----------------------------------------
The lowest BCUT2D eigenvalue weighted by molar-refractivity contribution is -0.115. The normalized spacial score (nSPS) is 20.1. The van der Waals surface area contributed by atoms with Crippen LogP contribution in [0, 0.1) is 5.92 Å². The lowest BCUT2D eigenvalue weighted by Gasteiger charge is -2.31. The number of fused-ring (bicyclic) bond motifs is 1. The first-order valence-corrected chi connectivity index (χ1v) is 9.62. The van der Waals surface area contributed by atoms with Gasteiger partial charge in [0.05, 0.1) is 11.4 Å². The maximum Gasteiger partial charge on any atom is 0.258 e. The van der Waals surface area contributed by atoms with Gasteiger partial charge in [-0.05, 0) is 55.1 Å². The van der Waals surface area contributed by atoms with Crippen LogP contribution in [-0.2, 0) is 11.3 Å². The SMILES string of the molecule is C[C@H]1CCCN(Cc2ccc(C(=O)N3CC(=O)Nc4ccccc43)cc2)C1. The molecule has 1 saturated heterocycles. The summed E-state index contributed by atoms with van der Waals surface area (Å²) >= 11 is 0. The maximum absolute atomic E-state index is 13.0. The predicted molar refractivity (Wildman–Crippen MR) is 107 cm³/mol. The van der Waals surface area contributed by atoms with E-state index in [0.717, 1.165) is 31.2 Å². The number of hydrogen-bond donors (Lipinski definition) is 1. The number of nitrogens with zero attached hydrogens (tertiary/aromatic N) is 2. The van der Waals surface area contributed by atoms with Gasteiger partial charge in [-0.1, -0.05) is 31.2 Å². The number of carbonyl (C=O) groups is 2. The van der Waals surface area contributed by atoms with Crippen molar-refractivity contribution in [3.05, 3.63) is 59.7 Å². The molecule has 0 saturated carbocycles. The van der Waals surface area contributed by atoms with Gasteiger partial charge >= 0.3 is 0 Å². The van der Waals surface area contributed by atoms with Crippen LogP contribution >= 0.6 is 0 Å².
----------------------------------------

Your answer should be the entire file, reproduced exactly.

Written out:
The lowest BCUT2D eigenvalue weighted by molar-refractivity contribution is -0.115. The normalized spacial score (nSPS) is 20.1. The van der Waals surface area contributed by atoms with Crippen LogP contribution in [0, 0.1) is 5.92 Å². The lowest BCUT2D eigenvalue weighted by Gasteiger charge is -2.31. The number of fused-ring (bicyclic) bond motifs is 1. The first-order valence-corrected chi connectivity index (χ1v) is 9.62. The van der Waals surface area contributed by atoms with Gasteiger partial charge in [0.05, 0.1) is 11.4 Å². The maximum Gasteiger partial charge on any atom is 0.258 e. The van der Waals surface area contributed by atoms with Gasteiger partial charge in [-0.05, 0) is 55.1 Å². The van der Waals surface area contributed by atoms with Crippen LogP contribution in [-0.2, 0) is 11.3 Å². The SMILES string of the molecule is C[C@H]1CCCN(Cc2ccc(C(=O)N3CC(=O)Nc4ccccc43)cc2)C1. The molecule has 1 saturated heterocycles. The summed E-state index contributed by atoms with van der Waals surface area (Å²) >= 11 is 0. The maximum absolute atomic E-state index is 13.0. The predicted molar refractivity (Wildman–Crippen MR) is 107 cm³/mol. The van der Waals surface area contributed by atoms with E-state index in [0.717, 1.165) is 31.2 Å². The number of hydrogen-bond donors (Lipinski definition) is 1. The number of nitrogens with zero attached hydrogens (tertiary/aromatic N) is 2. The van der Waals surface area contributed by atoms with Gasteiger partial charge in [-0.1, -0.05) is 31.2 Å². The number of carbonyl (C=O) groups is 2. The van der Waals surface area contributed by atoms with Crippen molar-refractivity contribution in [3.05, 3.63) is 59.7 Å². The molecule has 0 saturated carbocycles. The van der Waals surface area contributed by atoms with Gasteiger partial charge >= 0.3 is 0 Å². The van der Waals surface area contributed by atoms with Crippen LogP contribution >= 0.6 is 0 Å².